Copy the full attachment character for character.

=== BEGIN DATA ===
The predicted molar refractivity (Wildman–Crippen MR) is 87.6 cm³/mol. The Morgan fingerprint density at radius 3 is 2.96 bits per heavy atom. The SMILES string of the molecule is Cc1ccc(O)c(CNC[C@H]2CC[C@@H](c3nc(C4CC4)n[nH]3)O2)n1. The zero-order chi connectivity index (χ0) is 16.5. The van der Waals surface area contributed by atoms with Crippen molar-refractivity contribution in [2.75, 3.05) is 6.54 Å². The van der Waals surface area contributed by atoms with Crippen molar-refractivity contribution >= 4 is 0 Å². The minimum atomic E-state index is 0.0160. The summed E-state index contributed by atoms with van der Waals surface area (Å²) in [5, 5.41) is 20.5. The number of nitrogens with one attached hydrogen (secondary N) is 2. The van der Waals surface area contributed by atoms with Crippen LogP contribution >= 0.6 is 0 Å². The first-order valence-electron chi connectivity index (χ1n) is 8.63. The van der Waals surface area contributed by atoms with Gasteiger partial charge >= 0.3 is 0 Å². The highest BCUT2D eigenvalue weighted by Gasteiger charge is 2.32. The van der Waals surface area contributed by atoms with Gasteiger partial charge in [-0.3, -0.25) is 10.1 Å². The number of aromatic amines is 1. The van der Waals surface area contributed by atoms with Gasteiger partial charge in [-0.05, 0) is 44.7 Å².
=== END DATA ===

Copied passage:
The predicted molar refractivity (Wildman–Crippen MR) is 87.6 cm³/mol. The Morgan fingerprint density at radius 3 is 2.96 bits per heavy atom. The SMILES string of the molecule is Cc1ccc(O)c(CNC[C@H]2CC[C@@H](c3nc(C4CC4)n[nH]3)O2)n1. The zero-order chi connectivity index (χ0) is 16.5. The van der Waals surface area contributed by atoms with Crippen molar-refractivity contribution in [2.75, 3.05) is 6.54 Å². The van der Waals surface area contributed by atoms with Crippen molar-refractivity contribution >= 4 is 0 Å². The minimum atomic E-state index is 0.0160. The summed E-state index contributed by atoms with van der Waals surface area (Å²) in [5, 5.41) is 20.5. The number of nitrogens with one attached hydrogen (secondary N) is 2. The van der Waals surface area contributed by atoms with Crippen LogP contribution >= 0.6 is 0 Å². The first-order valence-electron chi connectivity index (χ1n) is 8.63. The van der Waals surface area contributed by atoms with Gasteiger partial charge >= 0.3 is 0 Å². The highest BCUT2D eigenvalue weighted by Gasteiger charge is 2.32. The van der Waals surface area contributed by atoms with Gasteiger partial charge in [-0.3, -0.25) is 10.1 Å². The number of aromatic amines is 1. The van der Waals surface area contributed by atoms with Gasteiger partial charge in [-0.05, 0) is 44.7 Å².